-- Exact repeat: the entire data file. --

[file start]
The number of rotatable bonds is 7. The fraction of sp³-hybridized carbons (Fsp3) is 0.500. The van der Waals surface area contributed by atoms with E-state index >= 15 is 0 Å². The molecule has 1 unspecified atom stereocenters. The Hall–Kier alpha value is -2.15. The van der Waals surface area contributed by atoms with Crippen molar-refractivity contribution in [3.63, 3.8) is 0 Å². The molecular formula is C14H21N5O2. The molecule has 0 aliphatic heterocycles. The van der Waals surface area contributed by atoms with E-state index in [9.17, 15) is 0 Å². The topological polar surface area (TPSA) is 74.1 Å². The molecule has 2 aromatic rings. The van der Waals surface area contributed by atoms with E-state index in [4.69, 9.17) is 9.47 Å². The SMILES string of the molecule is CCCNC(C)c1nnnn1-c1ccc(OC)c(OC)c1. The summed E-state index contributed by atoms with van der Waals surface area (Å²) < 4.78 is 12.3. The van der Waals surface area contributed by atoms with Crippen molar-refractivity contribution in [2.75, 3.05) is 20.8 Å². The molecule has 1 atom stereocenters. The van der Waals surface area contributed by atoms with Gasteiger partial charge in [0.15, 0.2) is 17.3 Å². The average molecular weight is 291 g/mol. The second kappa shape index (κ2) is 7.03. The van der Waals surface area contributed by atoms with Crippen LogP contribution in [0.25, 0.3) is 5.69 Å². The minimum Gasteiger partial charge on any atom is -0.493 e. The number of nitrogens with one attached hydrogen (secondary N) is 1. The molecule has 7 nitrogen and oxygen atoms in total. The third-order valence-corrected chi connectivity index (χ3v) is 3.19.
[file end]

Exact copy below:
The number of rotatable bonds is 7. The fraction of sp³-hybridized carbons (Fsp3) is 0.500. The van der Waals surface area contributed by atoms with E-state index >= 15 is 0 Å². The molecule has 1 unspecified atom stereocenters. The Hall–Kier alpha value is -2.15. The van der Waals surface area contributed by atoms with Crippen molar-refractivity contribution in [3.63, 3.8) is 0 Å². The molecular formula is C14H21N5O2. The molecule has 0 aliphatic heterocycles. The van der Waals surface area contributed by atoms with E-state index in [9.17, 15) is 0 Å². The topological polar surface area (TPSA) is 74.1 Å². The molecule has 2 aromatic rings. The van der Waals surface area contributed by atoms with E-state index in [4.69, 9.17) is 9.47 Å². The SMILES string of the molecule is CCCNC(C)c1nnnn1-c1ccc(OC)c(OC)c1. The summed E-state index contributed by atoms with van der Waals surface area (Å²) < 4.78 is 12.3. The van der Waals surface area contributed by atoms with Crippen molar-refractivity contribution in [2.75, 3.05) is 20.8 Å². The molecule has 1 atom stereocenters. The van der Waals surface area contributed by atoms with Gasteiger partial charge in [0.15, 0.2) is 17.3 Å². The average molecular weight is 291 g/mol. The second kappa shape index (κ2) is 7.03. The van der Waals surface area contributed by atoms with Crippen LogP contribution in [0.25, 0.3) is 5.69 Å². The minimum Gasteiger partial charge on any atom is -0.493 e. The number of nitrogens with one attached hydrogen (secondary N) is 1. The molecule has 7 nitrogen and oxygen atoms in total. The third-order valence-corrected chi connectivity index (χ3v) is 3.19.